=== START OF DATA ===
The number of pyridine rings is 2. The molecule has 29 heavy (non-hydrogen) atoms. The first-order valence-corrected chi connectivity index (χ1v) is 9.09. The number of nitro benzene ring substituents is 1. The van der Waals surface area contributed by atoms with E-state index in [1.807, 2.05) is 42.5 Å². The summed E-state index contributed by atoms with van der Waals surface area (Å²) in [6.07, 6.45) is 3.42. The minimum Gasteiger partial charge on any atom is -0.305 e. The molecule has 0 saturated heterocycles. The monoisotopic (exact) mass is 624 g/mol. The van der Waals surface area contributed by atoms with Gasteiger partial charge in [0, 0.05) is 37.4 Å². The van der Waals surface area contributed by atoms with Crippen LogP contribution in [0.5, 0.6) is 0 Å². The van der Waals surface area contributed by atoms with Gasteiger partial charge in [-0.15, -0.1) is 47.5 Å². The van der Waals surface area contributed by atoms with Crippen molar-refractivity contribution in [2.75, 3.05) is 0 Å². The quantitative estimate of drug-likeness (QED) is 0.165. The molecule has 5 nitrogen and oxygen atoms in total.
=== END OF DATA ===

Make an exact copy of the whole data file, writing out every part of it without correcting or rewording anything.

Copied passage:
The number of pyridine rings is 2. The molecule has 29 heavy (non-hydrogen) atoms. The first-order valence-corrected chi connectivity index (χ1v) is 9.09. The number of nitro benzene ring substituents is 1. The van der Waals surface area contributed by atoms with E-state index in [1.807, 2.05) is 42.5 Å². The summed E-state index contributed by atoms with van der Waals surface area (Å²) in [6.07, 6.45) is 3.42. The minimum Gasteiger partial charge on any atom is -0.305 e. The molecule has 0 saturated heterocycles. The monoisotopic (exact) mass is 624 g/mol. The van der Waals surface area contributed by atoms with Gasteiger partial charge in [0, 0.05) is 37.4 Å². The van der Waals surface area contributed by atoms with Crippen LogP contribution in [0.5, 0.6) is 0 Å². The van der Waals surface area contributed by atoms with Gasteiger partial charge in [-0.15, -0.1) is 47.5 Å². The van der Waals surface area contributed by atoms with Crippen molar-refractivity contribution in [2.75, 3.05) is 0 Å². The quantitative estimate of drug-likeness (QED) is 0.165. The molecule has 5 nitrogen and oxygen atoms in total.